Chakra is a part of the esoteric medieval era theories about physiology and psychic centers that emerged across Indian traditions. The theory posited that human life simultaneously exists in two parallel dimensions, one "physical body" (sthula sarira) and other "psychological, emotional, mind, non-physical" it is called the "subtle body" (sukshma sarira).This subtle body is energy, while the physical body is mass. The psyche or mind plane corresponds to and interacts with the body plane, and the theory posits that the body and the mind mutually affect each other. The subtle body consists of nadi (energy channels) connected by nodes of psychic energy called chakra. The theory grew into extensive elaboration, with some suggesting 88,000 chakras throughout the subtle body. The number of major chakras varied between various traditions, but they typically ranged between four and seven.
The important chakras are stated in Hindu and Buddhist texts to be arranged in a column along the spinal cord, from its base to the top of the head, connected by vertical channels. The tantric traditions sought to master them, awaken and energize them through various breathing exercises or with assistance of a teacher. These chakras were also symbolically mapped to specific human physiological capacity, seed syllables (bija), sounds, subtle elements (tanmatra), in some cases deities, colors and other motifs.
The chakra theories of Hinduism and Buddhism differs from the historic Chinese system of meridians in acupuncture. Unlike the latter, the chakra relates to subtle body, wherein it has a position but no definite nervous node or precise physical connection. The tantric systems envision it as continually present, highly relevant and a means to psychic and emotional energy. It is useful in a type of yogic rituals and meditative discovery of radiant inner energy (prana flows) and mind-body connections. The meditation is aided by extensive symbology, mantras, diagrams, models (deity and mandala). The practitioner proceeds step by step from perceptible models, to increasingly abstract models where deity and external mandala are abandoned, inner self and internal mandalas are awakened.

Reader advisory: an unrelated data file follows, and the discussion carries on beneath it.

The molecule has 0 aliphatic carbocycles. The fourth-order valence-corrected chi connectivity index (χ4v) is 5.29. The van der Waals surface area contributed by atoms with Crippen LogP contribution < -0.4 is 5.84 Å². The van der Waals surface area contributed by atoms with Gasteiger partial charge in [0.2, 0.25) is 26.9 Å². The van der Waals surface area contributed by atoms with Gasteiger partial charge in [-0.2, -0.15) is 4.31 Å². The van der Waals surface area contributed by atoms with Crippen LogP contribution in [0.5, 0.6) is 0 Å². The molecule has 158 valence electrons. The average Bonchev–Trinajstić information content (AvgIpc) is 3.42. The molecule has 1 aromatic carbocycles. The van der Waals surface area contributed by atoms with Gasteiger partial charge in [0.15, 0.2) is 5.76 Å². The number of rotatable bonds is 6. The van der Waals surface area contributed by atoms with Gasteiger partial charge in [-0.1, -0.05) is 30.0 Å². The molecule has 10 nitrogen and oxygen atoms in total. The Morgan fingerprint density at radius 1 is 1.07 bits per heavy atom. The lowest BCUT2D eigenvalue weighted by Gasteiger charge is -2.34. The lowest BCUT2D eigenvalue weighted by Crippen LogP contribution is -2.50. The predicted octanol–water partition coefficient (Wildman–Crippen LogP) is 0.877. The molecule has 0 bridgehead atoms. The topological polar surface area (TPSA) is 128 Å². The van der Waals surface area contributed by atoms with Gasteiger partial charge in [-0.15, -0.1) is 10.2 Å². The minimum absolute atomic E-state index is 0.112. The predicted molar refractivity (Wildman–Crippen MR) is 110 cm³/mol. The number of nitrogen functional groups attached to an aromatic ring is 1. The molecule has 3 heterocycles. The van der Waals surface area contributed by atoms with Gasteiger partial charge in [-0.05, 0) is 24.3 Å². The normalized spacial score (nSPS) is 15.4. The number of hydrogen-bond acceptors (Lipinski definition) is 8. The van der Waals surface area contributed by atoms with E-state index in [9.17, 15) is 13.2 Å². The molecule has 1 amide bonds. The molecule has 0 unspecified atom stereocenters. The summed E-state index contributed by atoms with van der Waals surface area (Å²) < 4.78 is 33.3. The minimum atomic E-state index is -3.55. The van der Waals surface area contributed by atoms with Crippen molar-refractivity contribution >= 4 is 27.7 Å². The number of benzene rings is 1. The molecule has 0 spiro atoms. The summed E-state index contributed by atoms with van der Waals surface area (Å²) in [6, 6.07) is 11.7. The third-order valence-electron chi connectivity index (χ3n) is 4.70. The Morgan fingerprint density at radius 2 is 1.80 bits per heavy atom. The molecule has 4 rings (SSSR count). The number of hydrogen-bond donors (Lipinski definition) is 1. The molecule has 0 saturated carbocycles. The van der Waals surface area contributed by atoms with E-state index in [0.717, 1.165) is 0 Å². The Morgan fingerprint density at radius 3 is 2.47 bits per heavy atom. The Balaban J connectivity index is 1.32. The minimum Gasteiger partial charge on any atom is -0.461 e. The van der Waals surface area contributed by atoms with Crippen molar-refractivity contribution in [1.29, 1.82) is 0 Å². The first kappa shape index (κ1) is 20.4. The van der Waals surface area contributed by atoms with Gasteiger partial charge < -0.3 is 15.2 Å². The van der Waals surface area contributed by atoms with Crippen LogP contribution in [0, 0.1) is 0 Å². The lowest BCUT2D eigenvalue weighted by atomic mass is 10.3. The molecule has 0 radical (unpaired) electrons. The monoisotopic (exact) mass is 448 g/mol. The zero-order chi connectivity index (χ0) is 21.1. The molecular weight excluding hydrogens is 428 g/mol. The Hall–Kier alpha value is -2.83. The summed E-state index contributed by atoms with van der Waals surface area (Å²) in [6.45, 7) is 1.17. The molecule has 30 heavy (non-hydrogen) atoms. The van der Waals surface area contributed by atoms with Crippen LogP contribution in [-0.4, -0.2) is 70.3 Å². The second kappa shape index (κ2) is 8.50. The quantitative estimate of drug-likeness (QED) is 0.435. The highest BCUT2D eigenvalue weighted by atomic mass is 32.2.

The more common and most studied chakra system incorporates six major chakras along with a seventh center generally not regarded as a chakra. These points are arranged vertically along the axial channel (sushumna nadi in Hindu texts, Avadhuti in some Buddhist texts). According to Gavin Flood, this system of six chakras plus the sahasrara "center" at the crown first appears in the Kubjikāmata-tantra, an 11th-century Kaula work.
It was this chakra system that was translated in early 20th century by Sir John Woodroffe (also called Arthur Avalon) in the text The Serpent Power. Avalon translated the Hindu text Ṣaṭ-Cakra-Nirūpaṇa meaning the examination (nirūpaṇa) of the six (ṣaṭ) chakras (cakra).
The Chakras are traditionally considered meditation aids. The yogi progresses from lower chakras to the highest chakra blossoming in the crown of the head, internalizing the journey of spiritual ascent. In both the Hindu and Buddhist kundalini or candali traditions, the chakras are pierced by a dormant energy residing near or in the lowest chakra. In Hindu texts she is known as Kundalini, while in Buddhist texts she is called Candali or Tummo (Tibetan: gtum mo, "fierce one").
Below are the common new age description of these six chakras and the seventh point known as sahasrara. This new age version incorporates the Newtonian colors that were unknown when these systems were created.